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'Random Fields for Spatial Data Modeling: A Primer for Scientists and Engineers', the new book by Prof. Dionissios Hristopulos

Prof. Dionissios Hristopulos 

Authored by Professor Dionissios Hristopulos (School of Mineral Resources Engineering, Technical University of Crete), a new edition has been published by SPRINGER, entitled “Random Fields for Spatial Data Modeling: A Primer for Scientists and Engineers”. This book provides a bridge between statistical physics and spatial statistics and underlines links between geostatistics, applied mathematics and machine learning. It presents a unique approach, developed by the author, which has strong potential for fast and automated mapping of spatial processes. It also includes several graphs and three-dimensional plots which help the readers to better understand the concepts. The book is published in the series Advances in Geographic Information Science and comprises 17 chapters (788 pages).

Abstract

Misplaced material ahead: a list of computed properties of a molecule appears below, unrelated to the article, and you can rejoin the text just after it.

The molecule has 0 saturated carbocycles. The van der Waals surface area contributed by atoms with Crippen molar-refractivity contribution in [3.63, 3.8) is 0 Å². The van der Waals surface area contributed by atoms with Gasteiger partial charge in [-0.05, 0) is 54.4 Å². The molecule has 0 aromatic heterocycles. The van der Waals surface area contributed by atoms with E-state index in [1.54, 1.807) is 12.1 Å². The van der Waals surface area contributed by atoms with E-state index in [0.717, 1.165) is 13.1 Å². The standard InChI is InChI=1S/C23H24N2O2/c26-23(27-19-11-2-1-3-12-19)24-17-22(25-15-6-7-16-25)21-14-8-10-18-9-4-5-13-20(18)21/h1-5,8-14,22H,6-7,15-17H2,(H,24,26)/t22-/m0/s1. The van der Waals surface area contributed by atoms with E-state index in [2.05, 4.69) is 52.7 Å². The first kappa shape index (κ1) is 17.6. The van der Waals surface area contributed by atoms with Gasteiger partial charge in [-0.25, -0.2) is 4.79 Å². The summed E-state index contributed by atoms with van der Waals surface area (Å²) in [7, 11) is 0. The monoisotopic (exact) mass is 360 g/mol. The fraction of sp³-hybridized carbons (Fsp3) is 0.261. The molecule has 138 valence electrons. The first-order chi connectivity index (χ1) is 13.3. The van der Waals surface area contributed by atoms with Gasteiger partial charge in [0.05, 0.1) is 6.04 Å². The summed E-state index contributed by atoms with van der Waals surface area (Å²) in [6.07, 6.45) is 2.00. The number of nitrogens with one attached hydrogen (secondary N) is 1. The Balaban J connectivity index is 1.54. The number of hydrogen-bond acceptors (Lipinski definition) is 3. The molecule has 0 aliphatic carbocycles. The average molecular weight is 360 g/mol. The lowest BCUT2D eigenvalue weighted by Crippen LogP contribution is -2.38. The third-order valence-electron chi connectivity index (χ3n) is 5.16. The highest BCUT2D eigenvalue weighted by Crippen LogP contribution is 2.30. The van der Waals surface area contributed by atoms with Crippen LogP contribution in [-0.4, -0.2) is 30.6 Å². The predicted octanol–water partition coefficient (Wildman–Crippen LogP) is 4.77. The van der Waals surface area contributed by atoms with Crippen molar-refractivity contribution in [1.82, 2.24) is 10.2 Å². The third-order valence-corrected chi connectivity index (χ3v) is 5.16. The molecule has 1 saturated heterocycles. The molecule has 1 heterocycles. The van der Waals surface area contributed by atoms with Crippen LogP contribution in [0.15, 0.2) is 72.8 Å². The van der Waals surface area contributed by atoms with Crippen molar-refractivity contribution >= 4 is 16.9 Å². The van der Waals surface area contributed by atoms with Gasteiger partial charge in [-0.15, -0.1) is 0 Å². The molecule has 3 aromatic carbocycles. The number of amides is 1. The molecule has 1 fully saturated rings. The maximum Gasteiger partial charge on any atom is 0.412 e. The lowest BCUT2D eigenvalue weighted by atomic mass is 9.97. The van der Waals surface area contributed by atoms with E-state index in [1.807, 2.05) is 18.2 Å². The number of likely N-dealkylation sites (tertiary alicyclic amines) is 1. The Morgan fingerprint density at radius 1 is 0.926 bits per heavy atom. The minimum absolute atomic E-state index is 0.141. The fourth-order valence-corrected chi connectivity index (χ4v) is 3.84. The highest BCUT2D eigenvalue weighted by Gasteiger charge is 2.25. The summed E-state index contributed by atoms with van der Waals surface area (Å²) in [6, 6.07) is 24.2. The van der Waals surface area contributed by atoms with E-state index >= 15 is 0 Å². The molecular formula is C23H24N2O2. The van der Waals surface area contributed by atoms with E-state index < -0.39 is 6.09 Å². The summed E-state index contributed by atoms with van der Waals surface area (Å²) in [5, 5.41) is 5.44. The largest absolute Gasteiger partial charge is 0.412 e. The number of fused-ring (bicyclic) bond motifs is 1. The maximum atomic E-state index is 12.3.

This book provides an inter-disciplinary introduction to the theory of random fields and its applications. Spatial models and spatial data analysis are integral parts of many scientific and engineering disciplines. Random fields provide a general theoretical framework for the development of spatial models and their applications in data analysis. The contents of the book include topics from classical statistics and random field theory (regression models, Gaussian random fields, stationarity, correlation functions) spatial statistics (variogram estimation, model inference, kriging-based prediction) and statistical physics (fractals, Ising model, simulated annealing, maximum entropy, functional integral representations, perturbation and variational methods).  The book also explores links between random fields, Gaussian processes and neural networks used in machine learning. Connections with applied mathematics are highlighted by means of models based on stochastic partial differential equations. An interlude on autoregressive time series provides useful lower-dimensional analogies and a connection with the classical linear harmonic oscillator. Other chapters focus on non-Gaussian random fields and stochastic simulation methods. The book also presents results based on the author’s research on Spartan random fields that were inspired by statistical field theories originating in physics. The equivalence of the one-dimensional Spartan random field model with the classical, linear, damped harmonic oscillator driven by white noise is highlighted.  Ideas with potentially significant computational gains for the processing of big spatial data are presented and discussed. The final chapter concludes with a description of the Karhunen-Loève expansion of the Spartan model. The book will appeal to engineers, physicists, applied mathematicians, statisticians and geoscientists whose research involves spatial models or spatial data analysis. Anyone with background in probability and statistics can read at least parts of the book. Some chapters will be easier to understand by readers familiar with differential equations and Fourier transforms.

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